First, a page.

Blind Sight (The Celadon Circle)
by Nicole Storey
Genre: YA Paranormal
Word count: Approx. 73,000
Jordan has visions of monsters, demons, and death. Seventeen, orphaned, and born into the family business, she doesn’t have friends, she doesn’t have choices. Her uncle, older brothers, and a few annoying angels dominate her life, demanding she tow their lines – and the punishment is severe when those lines are crossed.
When Jordan is ordered to help hunt down a monster, she’s not sure which she dreads more: the elusive, blood-thirsty creature or spending time in a cramped backwoods cabin with a brother who despises her. To make matters worse, a demon shows up and warns Jordan that she could be her family’s next assignment.
In a game between Good and Evil where God seems to have tapped out early, lines are blurred and not everything is as it seems. Jordan learns a little too late that the real monster is closer than she thinks.
This book is available from Amazon, Smashwords, and Barnes & Noble. Continue reading “Book Brief: Blind Sight”
One of the fun things about being a Science Fiction fan is seeing how previously predicted futures pan out as time passes. But the truth is, very few writers from the past managed to get anything right. Even the grandfather of the genre, H.G. Wells, was invariably off the mark when he tied himself down with certain events happening by certain dates. Probably his most accurate forecast was in The Last War, written in 1914, in which he predicted the atomic bomb, although his bomb kept exploding continuously.
Arthur C. Clarke deserves much kudos for predicting in the 1950s that the Earth would be ringed by satellites to aid communication, but as we get closer to today, much of what has been invented over the last generation cannot be found predicted in books written thirty or more years ago. And a lot of what was predicted has not come to pass. Continue reading “Indie News Beat: Future Shock”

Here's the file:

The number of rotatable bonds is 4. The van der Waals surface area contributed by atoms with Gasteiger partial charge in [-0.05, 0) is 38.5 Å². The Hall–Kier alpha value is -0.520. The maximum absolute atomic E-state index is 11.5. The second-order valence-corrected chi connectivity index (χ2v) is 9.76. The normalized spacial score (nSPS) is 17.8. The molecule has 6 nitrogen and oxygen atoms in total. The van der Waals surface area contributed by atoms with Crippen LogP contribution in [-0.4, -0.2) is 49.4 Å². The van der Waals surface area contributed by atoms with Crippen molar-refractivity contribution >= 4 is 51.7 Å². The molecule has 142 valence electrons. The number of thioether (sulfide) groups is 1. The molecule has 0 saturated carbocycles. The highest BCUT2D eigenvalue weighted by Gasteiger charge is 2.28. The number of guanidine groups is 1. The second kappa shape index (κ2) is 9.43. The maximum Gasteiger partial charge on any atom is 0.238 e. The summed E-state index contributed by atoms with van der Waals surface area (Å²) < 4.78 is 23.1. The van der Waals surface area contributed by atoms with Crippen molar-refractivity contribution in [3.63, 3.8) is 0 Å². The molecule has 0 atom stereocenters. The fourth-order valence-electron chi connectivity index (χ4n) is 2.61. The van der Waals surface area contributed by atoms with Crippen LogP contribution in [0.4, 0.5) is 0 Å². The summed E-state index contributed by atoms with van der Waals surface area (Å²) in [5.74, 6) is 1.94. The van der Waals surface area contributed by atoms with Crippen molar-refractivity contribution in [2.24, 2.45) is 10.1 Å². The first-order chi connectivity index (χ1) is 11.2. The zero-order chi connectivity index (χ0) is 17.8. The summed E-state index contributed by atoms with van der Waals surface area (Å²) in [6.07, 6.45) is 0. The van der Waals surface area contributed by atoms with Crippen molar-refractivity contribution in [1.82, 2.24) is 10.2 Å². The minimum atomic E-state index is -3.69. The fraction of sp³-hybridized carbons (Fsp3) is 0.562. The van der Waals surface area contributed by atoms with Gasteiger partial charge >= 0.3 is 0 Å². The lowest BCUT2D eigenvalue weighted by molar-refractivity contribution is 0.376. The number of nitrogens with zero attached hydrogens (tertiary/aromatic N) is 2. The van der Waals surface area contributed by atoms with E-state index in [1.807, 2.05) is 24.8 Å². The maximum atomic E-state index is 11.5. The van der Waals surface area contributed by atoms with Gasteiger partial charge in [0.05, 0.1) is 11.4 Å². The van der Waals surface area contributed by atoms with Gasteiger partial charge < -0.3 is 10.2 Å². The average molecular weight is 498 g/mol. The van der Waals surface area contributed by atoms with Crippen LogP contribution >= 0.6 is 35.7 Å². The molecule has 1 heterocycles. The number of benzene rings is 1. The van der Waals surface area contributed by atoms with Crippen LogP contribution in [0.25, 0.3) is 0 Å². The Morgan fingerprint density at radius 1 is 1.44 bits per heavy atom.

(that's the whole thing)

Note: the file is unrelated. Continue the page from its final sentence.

Not long ago, an author asked me to take a look at her book cover while she was designing it. The old-style oil painting in the background was very nice – but I thought the title font was too modern. So, I searched for some rustic fonts online and gave her the links.
“Okay, now what?” she asked.
Hence, the reason for this tutorial. (By the way, she ended up going with a great font that fit the cover perfectly!)
There are lots of websites which offer free font downloads. As with anything you do online, check to make sure that before you open anything – you’ve ascertained it does not contain a virus, and check the licensing terms as far as usage goes. Some designers only allow free font downloads for personal use. Personal use is basically anything that does not generate financial income. Things like personal scrapbooking, family or non-profit websites, or anything printed to be used for non-profit organizations.
For a book cover, author website, advertising flyers, and/or swag – these items would fall under commercial usage. In these instances, if you really really want to use that font and it’s marked for personal use only, you would need to contact the artist directly to see what the terms would be.
So, with that out of the way, let’s locate a font to download. I’ve decided to try 1001fonts.com since Melissa Bowersock recommended them. What’s neat about this site is it actually gives you the opportunity to see what your book’s title (or whatever you need it for) will look like in the typeface before you download it. See screenshot below: Continue reading “How to Download and Install Fonts”
Wattpad has about 20 million monthly users, both amateur and professional (including Margaret Atwood, author of The Handmaid’s Tale who joined about a year and a half ago). Writers retain all rights, and upload anything from short stories to full e-books. A story is uploaded every second, with users from 200 countries posting in 30 languages.
Anyone can access Wattpad via a phone, tablet or computer and it is used by all sorts of people. Relativity Media used Wattpad to promote the release of the film Romeo & Juliet, serializing script excerpts online. Publisher Harlequin used Wattpad to host a new adult genre writing contest. Boy band Emblem3 has even used the platform to connect with fans through stories about teenage issues.
I first decided to try out this site after watching a news item about Lily Carmine who began sharing her novel, The Lost Boys, on Wattpad in February 2010. It clocked up over 33 million reads and became the platform’s most read book. Her publishing deal with Random House UK came from an editor who’d read her work on Wattpad. As a result, Lily secured a deal to publish three books in The Lost Boys series. Continue reading “Wattpad for Writers”